Think NTM? Test for NTM

Identify NTM sooner to help prevent the 
consequences of a delayed diagnosis1-3

If not diagnosed early enough and left unchecked, NTM can lead to decline of lung function, worsening symptoms, and a decrease in overall quality of life for patients.3-6

  • On average, it takes patients ~20 months from the first NTM-related symptom or diagnostic procedure to receive an NTM diagnosis7
  • Clinical, radiographic, and microbiologic criteria are all recommended by the ATS/IDSA Statement for diagnosing NTM lung disease6


Despite increasing prevalence, the index of suspicion for NTM lung disease remains low, making early diagnosis of NTM an ongoing challenge.8-10

It can often be missed due to its nonspecific or overlapping symptomatology in patients with underlying structural lung disease.9,11,12

These similarities in clinical presentation can result in NTM being undiagnosed or misdiagnosed.1-3,8,11

It may take on average 20 months from the first NTM-related symptom or diagnostic procedure to an accurate NTM diagnosis7

If not diagnosed early enough and left unchecked, NTM can lead to decline of lung function, worsening symptoms, and a decrease in overall quality of life for patients.3-6

Approximately 2/3 of NTM patients have moderate to severe NTM by the time they are diagnosed8,13

In some serious cases, delayed diagnosis may cause irreversible lung damage in more than half of undiagnosed patients.11,12

A delay in diagnosis may lead to inappropriate NTM management, which can result in antibiotic resistance3,14

  • Antibiotic monotherapy may be appropriate to treat an underlying lung condition, but it can induce antibiotic resistance in NTM patients14

Identifying NTM sooner can help accelerate treatment 
initiation and reduce the consequences of misdiagnosis1-3

ATS/IDSA Statement diagnostic criteria

The American Thoracic Society (ATS)/Infectious Diseases Society of America (IDSA) Statement diagnostic recommendations include*:

  • Bronchopulmonary symptoms, nodular or cavitary opacities on chest radiograph, or multifocal bronchiectasis with multiple small nodules on chest high-resolution computed tomography (HRCT) scan, and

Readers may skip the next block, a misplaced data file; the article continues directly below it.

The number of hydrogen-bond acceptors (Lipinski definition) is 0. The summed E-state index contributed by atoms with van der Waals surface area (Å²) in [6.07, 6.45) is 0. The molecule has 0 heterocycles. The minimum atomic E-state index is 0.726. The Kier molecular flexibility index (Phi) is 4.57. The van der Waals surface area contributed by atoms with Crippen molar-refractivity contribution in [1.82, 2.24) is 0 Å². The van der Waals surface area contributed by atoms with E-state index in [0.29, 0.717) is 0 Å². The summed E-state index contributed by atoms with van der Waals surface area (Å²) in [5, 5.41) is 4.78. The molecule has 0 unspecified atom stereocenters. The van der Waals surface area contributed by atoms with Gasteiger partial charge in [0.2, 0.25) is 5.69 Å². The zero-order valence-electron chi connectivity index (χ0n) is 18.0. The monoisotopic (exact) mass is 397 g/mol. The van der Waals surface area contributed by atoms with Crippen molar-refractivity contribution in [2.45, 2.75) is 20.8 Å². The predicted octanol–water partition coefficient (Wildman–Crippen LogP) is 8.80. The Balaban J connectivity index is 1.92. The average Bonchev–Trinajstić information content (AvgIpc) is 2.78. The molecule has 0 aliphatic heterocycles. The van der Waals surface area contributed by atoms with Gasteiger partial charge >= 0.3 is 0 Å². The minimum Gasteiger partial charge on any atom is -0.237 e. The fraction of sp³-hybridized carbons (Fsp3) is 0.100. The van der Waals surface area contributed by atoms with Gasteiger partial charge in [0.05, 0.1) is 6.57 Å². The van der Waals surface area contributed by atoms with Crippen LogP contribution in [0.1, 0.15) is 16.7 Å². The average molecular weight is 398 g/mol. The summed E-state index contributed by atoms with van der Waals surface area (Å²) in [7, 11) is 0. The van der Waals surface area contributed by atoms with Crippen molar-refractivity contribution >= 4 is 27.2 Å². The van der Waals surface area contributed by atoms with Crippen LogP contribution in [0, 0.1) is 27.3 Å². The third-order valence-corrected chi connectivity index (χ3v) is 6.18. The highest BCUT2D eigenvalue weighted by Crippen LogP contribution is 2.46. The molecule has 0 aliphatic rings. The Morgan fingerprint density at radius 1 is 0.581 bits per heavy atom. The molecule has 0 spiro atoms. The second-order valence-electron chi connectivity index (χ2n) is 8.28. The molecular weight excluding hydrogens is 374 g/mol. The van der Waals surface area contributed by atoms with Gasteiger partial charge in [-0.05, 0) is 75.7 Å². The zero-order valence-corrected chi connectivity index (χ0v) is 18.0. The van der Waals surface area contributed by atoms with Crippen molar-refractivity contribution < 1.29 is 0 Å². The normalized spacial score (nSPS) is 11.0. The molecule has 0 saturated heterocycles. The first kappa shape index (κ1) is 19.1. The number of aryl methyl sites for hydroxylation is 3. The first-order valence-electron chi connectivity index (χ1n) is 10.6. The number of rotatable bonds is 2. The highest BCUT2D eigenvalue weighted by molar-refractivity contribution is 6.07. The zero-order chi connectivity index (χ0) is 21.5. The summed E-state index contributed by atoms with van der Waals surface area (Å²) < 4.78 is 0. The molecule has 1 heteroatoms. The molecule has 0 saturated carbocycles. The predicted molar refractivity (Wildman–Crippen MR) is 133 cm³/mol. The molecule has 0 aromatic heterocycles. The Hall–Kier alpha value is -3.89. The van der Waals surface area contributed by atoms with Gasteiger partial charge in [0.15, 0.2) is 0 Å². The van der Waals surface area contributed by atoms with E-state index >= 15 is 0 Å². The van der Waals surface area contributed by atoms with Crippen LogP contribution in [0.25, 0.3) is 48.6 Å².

• Exclusion of other diagnoses
  • Positive culture results from at least 2 separate expectorated sputum samples, or
  • Positive culture result from at least 1 bronchial wash or lavage, or
  • Transbronchial or other lung biopsy with mycobacterial histopathologic features and positive culture for NTM or biopsy showing mycobacterial histopathologic features and 1 or more sputum or bronchial washings that are culture-positive for NTM

Proper testing procedures continue to evolve to meet the need for more rapid species identification and differentiation. Molecular methods, such as line probe hybridization, polymerase chain reaction-restriction fragment length, polymorphism analysis, and DNA sequencing, have become more popular than traditional biochemical tests or high performance liquid chromatography.6,15

It is strongly recommended to identify NTM isolates down to the species and subspecies level, and not just the group level (ie, Mycobacterium chelonae/abscessus group). Correct species- and subspecies-level identification is necessary to accurately assess the clinical significance and severity of isolates.6,16

For example, MAC can be classified into distinct species—including Mycobacterium avium and Mycobacterium intracellulare, which can be further divided into subspecies: avium, silvaticum, hominissuis, and paratuberculosis.17-19

Similarly, Mycobacterium abscessus can be differentiated by 3 subspecies: abscessus, massiliense, and bolletii, which are increasingly important to identify, as differing gene patterns can lead to different treatment outcomes.20

NTM and your practice

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Stay informed with updates about the latest research in NTM

NTM treatment decisions are often difficult and require experience managing the disease,6,15 which can mean a peer consultation or referral to a pulmonologist or ID specialist with experience in NTM may be necessary.6,12

To find a specialist with experience managing NTM 
locally, consider the following search tools:

The diagnosis and treatment strategies for pulmonary infections caused by NTM are summarized in the Statement by the American Thoracic Society (ATS) and the Infectious Diseases Society of America (IDSA). For the official ATS/IDSA Statement, please visit

The ATS/IDSA Statement was published in 2007 and is currently in revision.

*Adapted with permission from the American Thoracic Society. Copyright © 2015 American Thoracic Society. Griffith DE, et al; ATS Mycobacterial Diseases Subcommittee. Am J Respir Crit Care Med. 2007;175(4):367-416. The American Journal of Respiratory and Critical Care Medicine is an official journal of the American Thoracic Society.